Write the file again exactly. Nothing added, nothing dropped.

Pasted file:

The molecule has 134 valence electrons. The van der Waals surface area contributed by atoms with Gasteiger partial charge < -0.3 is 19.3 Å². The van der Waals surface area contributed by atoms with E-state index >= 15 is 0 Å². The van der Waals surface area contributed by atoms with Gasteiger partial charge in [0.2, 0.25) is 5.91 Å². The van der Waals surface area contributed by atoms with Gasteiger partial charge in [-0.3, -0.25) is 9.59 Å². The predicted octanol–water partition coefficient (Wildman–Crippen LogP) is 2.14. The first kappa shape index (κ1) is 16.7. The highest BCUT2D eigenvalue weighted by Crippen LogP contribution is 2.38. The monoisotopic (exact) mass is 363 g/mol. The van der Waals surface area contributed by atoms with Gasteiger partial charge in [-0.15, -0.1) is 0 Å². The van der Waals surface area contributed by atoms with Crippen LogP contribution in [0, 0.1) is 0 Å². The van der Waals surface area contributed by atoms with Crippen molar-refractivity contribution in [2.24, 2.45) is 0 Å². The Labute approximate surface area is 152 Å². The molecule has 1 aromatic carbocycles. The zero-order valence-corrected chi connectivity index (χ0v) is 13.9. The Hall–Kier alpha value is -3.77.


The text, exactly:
The molecule has 134 valence electrons. The van der Waals surface area contributed by atoms with Gasteiger partial charge < -0.3 is 19.3 Å². The van der Waals surface area contributed by atoms with E-state index >= 15 is 0 Å². The van der Waals surface area contributed by atoms with Gasteiger partial charge in [0.2, 0.25) is 5.91 Å². The van der Waals surface area contributed by atoms with Gasteiger partial charge in [-0.3, -0.25) is 9.59 Å². The predicted octanol–water partition coefficient (Wildman–Crippen LogP) is 2.14. The first kappa shape index (κ1) is 16.7. The highest BCUT2D eigenvalue weighted by Crippen LogP contribution is 2.38. The monoisotopic (exact) mass is 363 g/mol. The van der Waals surface area contributed by atoms with Gasteiger partial charge in [-0.15, -0.1) is 0 Å². The van der Waals surface area contributed by atoms with Crippen LogP contribution in [0, 0.1) is 0 Å². The van der Waals surface area contributed by atoms with Crippen molar-refractivity contribution in [2.24, 2.45) is 0 Å². The Labute approximate surface area is 152 Å². The molecule has 1 aromatic carbocycles. The zero-order valence-corrected chi connectivity index (χ0v) is 13.9. The Hall–Kier alpha value is -3.77.